In addition to making it possible to measure your marketing, setting proper objectives also sets expectations and defines success. That makes it easier to decide whether to allocate limited resources to a given initiative.

In truth, my decision isn’t too hard and I’ll probably go for it, assuming I can come up with an angle for my chapter. So my consulting work won’t suffer, I’ll re-allocate non-work time that I’ve allocated to other fun things, like to paint my front porch.

As a business executive or owner of a marketing budget, you must optimize your resources and budget by making good choices about which programs to fund. You’ll have your reasons for wanting to support each program, but be sure to challenge your reasons and objectives with some good questions before The Boss beats you to it.

For you Springsteen lovers, the blog is Your Friday Bruce Fix. I couldn’t tell you sooner as I worried you might never come back!

Running with Flawed Assumptions

Introduction

Have you ever made a flawed assumption? OK, maybe not you, but perhaps that has happened to someone you know.

Those of us who are more fallible than you sometimes make such mistakes. This month’s newsletter relates a story that reminded me of the importance of testing our assumptions to see if they are right, and also how the metrics we use to measure marketing need to be focused on our objectives.

I have to run, but please read on!
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I had lunch with my friend Charlotte the other day. In addition to being a lovely person, Charlotte is an avid runner and cyclist, and is one of several fit friends whose examples inspire me to get exercise.

Earlier this summer, I decided to take my morning walks in Monarch Park to the next level. First, I relocated my walks to the nice new running track at Monarch Park Stadium. Then, I slowly began injecting one-minute intervals of running into my 45-minute walks. I topped that off with a bit of stair climbing in the grandstand, and presto, I was doing interval training!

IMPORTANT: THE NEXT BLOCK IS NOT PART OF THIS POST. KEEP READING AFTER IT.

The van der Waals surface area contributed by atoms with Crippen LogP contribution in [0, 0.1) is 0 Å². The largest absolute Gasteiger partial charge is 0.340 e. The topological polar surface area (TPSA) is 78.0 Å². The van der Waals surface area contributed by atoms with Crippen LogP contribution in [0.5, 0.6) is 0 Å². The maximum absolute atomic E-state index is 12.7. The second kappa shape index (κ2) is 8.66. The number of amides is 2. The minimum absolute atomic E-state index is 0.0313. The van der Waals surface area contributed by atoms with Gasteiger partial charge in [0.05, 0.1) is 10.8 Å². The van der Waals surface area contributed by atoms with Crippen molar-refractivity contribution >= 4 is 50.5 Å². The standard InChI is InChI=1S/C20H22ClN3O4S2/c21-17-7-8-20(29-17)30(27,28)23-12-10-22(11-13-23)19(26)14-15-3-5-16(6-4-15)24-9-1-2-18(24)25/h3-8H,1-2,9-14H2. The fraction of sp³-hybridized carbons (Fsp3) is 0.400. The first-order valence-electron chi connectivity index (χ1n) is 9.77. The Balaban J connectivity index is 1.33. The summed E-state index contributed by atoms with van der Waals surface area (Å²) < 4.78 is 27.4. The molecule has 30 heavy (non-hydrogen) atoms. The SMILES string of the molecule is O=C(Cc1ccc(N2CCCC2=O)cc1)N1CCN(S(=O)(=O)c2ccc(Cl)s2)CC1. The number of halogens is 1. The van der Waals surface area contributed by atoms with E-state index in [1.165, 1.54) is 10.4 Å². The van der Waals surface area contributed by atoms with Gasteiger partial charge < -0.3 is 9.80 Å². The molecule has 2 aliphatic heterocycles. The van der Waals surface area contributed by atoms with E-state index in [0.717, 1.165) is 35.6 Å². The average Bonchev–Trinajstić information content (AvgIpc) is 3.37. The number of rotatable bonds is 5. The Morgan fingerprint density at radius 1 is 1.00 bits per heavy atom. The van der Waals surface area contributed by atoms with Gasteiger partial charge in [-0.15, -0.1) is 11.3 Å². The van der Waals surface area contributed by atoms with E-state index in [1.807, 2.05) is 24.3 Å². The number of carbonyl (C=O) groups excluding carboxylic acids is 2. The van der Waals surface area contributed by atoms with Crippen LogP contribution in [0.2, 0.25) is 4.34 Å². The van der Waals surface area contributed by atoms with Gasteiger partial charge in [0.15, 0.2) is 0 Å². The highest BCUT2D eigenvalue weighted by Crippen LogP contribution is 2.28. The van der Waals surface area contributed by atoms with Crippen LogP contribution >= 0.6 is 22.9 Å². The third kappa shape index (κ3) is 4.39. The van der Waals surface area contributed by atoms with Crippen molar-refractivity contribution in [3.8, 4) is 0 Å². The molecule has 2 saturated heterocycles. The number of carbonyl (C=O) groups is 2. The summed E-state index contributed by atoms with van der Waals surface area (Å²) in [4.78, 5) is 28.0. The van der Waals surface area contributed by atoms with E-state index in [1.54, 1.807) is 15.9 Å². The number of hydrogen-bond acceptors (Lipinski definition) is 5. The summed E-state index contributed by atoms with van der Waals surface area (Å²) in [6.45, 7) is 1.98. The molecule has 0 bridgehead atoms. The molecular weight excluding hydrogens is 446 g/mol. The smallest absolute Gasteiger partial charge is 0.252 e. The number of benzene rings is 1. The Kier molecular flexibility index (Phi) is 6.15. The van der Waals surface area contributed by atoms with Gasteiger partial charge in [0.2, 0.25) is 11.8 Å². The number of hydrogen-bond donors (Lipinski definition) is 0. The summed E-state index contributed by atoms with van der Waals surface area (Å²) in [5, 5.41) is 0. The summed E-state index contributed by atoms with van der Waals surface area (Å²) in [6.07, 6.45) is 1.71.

The first day I ran just four one-minute intervals, with a one minute walk in between. Each day I added a one-minute running interval until I was up to 15 one-minute runs. Then I started the process again but with two-minute running intervals, working up to 10 of those. The idea is to gradually work my way up to a longer total run featuring fewer but longer intervals, perhaps until I can run a marathon, or failing that, at least to the Beer Store and back.

Between bites of my tuna salad sandwich, I bragged to Charlotte about how by that morning I had built up to four 5-minute runs and two 4-minute runs. Charlotte congratulated me and then, I suspect inadvertently, inspired this newsletter by asking me how many minutes in total I was running most days. I guessed around 20 to 25 minutes even though that morning’s math (4 X 5 minutes, plus 2 X 4 minutes) suggested 28 minutes. I guessed low because I suspected my calculation was flawed. Here’s why.

When I started running, I found that the easiest way to keep track of my intervals was to split the track into 4 quarters; run 1/4, walk 1/4, and then repeat. My unit of measurement for how long I ran or walked quickly became track quarters rather than minutes.

Still, I wondered how many minutes I was running. I don’t wear a watch but it felt like each quarter took me about one minute to cover, and so I assumed one full lap took about four minutes.